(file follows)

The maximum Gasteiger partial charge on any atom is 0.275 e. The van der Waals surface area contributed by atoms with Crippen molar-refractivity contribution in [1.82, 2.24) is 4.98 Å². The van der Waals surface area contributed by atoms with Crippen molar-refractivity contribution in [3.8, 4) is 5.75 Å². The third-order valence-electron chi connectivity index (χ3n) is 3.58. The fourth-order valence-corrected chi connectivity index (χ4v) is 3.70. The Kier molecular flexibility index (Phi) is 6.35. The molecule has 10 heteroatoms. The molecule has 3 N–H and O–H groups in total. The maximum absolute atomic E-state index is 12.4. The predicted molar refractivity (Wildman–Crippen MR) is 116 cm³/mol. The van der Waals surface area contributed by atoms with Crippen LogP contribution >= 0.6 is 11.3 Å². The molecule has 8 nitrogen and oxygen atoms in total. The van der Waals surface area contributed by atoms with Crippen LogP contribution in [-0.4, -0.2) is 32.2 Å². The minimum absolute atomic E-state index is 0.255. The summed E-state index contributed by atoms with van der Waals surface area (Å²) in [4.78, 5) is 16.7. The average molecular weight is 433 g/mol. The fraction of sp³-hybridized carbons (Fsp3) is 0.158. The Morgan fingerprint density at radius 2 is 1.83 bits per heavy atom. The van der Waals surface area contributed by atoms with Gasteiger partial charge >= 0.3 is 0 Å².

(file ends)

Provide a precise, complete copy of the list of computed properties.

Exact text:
The maximum Gasteiger partial charge on any atom is 0.275 e. The van der Waals surface area contributed by atoms with Crippen molar-refractivity contribution in [1.82, 2.24) is 4.98 Å². The van der Waals surface area contributed by atoms with Crippen molar-refractivity contribution in [3.8, 4) is 5.75 Å². The third-order valence-electron chi connectivity index (χ3n) is 3.58. The fourth-order valence-corrected chi connectivity index (χ4v) is 3.70. The Kier molecular flexibility index (Phi) is 6.35. The molecule has 10 heteroatoms. The molecule has 3 N–H and O–H groups in total. The maximum absolute atomic E-state index is 12.4. The predicted molar refractivity (Wildman–Crippen MR) is 116 cm³/mol. The van der Waals surface area contributed by atoms with Crippen LogP contribution >= 0.6 is 11.3 Å². The molecule has 8 nitrogen and oxygen atoms in total. The van der Waals surface area contributed by atoms with Crippen LogP contribution in [-0.4, -0.2) is 32.2 Å². The minimum absolute atomic E-state index is 0.255. The summed E-state index contributed by atoms with van der Waals surface area (Å²) in [4.78, 5) is 16.7. The average molecular weight is 433 g/mol. The fraction of sp³-hybridized carbons (Fsp3) is 0.158. The Morgan fingerprint density at radius 2 is 1.83 bits per heavy atom. The van der Waals surface area contributed by atoms with Gasteiger partial charge >= 0.3 is 0 Å².